Factors and dynamics of new venture performance: on the strength of Porter’s (1980) corporate strategy work, the theme common to this convergence area is the role industry plays in venture success (Hobson and Morrison, 1983). Upon that belief, strategies for best exploiting current and future industry structure are proposed and prediction offers a key lever for the entrepreneur.

Firm-level behaviors: Schumpeter’s (1934) treatise can be traced forward to current discussions regarding the construct of Entrepreneurial Orientation (Lumpkin and Dess, 1996). The foundation of this view casts the entrepreneur as uniquely able to “carry out new combinations” (Schumpeter, 1934), though those new combinations are created to fulfill existing needs. Therefore, while the entrepreneur is good at predicting what will be successful, she is also good at constructing a solution. As such, we place this convergence area near the middle of our framework.

Identification and exploitation of opportunities: starting with Kirzner, 1973, Kirzner, 1979, a body of scholars has developed the notion of Entrepreneurial Alertness (Kaish and Gilad, 1991). The similarity in name to Entrepreneurial Orientation is deceptive, as Entrepreneurial Alertness views the entrepreneur as a gifted and perceptive identifier of opportunity that exists within the environment, and a determined pursuer of that existing opportunity.

Individual characteristics: early study in the field was based on McClelland’s (1961) expectation that there must be some significant psychological difference between entrepreneurs and the general population, but current entrepreneurship researchers have largely abandoned this view. The lack of empirical evidence for such a notion has shifted focus elsewhere. For the purposes of our review, however, if such evidence were found, it would rely on neither prediction nor control to explain the entrepreneurial process.

Social networks, social capital: Aldrich and Zimmer (1986) highlight the importance of social networks to management in general, and Birley (1985) has applied the concept to entrepreneurship in particular. And while interest in social networks has waxed and waned over the years, the foundation, rooted in the sociology literature, has remained. This foundation suggests that what entrepreneurs learn from social networks provides them with an advantage in positioning for an existing opportunity.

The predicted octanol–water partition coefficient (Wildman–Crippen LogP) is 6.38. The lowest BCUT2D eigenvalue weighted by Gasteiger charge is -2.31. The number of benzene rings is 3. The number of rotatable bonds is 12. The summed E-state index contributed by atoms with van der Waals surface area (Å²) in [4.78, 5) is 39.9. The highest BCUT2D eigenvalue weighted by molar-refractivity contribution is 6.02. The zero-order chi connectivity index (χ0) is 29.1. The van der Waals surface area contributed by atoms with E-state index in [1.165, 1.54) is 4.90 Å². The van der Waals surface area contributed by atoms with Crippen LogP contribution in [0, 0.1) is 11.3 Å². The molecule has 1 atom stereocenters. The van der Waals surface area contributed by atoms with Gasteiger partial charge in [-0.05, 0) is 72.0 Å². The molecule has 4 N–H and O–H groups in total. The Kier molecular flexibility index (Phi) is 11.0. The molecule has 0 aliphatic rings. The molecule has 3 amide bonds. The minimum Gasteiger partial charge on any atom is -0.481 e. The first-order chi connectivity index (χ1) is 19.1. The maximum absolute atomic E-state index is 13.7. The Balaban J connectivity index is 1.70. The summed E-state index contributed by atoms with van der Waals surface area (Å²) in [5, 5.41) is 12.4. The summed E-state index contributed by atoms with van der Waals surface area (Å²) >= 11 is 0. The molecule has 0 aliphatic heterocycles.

Venture capital: the final area of convergence in the entrepreneurship literature, initiated by MacMillan et al. (1985), seeks to understand the role of venture capital in the entrepreneurial process. Like the social networks area, this stream suggests that entrepreneurs gain innovation and network advantages from association with venture capitalists, which enable entrepreneurs to effectively position for an existing opportunity.

3.1. Existing literature focused on positioning

Our findings in the literature review are consistent with scholars who have noted a research bias toward opportunity discovery in entrepreneurship research (Alvarez and Barney, 2005). Clearly, there is existing work that would fall into the construction half of Wiltbank et al.’s (2006) framework. But that work is more likely to represent individual novel ideas as opposed to significant bodies of research where numerous scholars have converged around a core foundation (Gregoire et al., 2006). Our next question revolves around whether convergence on positioning is appropriate. Is the positioning half of the framework where significant aspects of entrepreneurial advantage can be explained? Is there any advantage at all to be considered in the construction half of the framework?

3.2. Effectuation

In an effort to pursue that question, we introduce effectuation. Effectuation was induced from empirical studies of entrepreneurship as a form of expertise (Sarasvathy, 2001a) under uncertainty (Knight, 1921). Drawn from Simon’s (1981) work in The Sciences of the Artificial, the effectual process of non-predictive design positions the manager of a new venture as discounting prediction, as it does not account for the future impact of her actions on her new venture. She seeks to shape the future of her product, firm and market in conjunction with her partners and through her own actions. Described as a set of heuristics for decision making in uncertain environments, effectual reasoning consists of strategies that combine available means with unanticipated contingencies to construct a series of stakeholder commitments. Effectuation has seen gathering interest in theoretical discussions relating to management (Augier and Sarasvathy, 2004, Sarasvathy, 2001a) as well as economics (Dew et al., 2004) and psychology (Sarasvathy, 2003). And although effectuation was developed around the new venture creation setting, it has more recently been extended to address finance (Sarasvathy and Wiltbank, 2002) and innovation questions (Dew and Sarasvathy, 2001).

3.3. Principles of effectuation

The principles of effectuation are presented in Table 1. Each of the five principles represents an approach to decision making that does not rely on prediction, instead assuming the impact of willful individual creation.

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Stuart Read
Michael Song
Willem Smit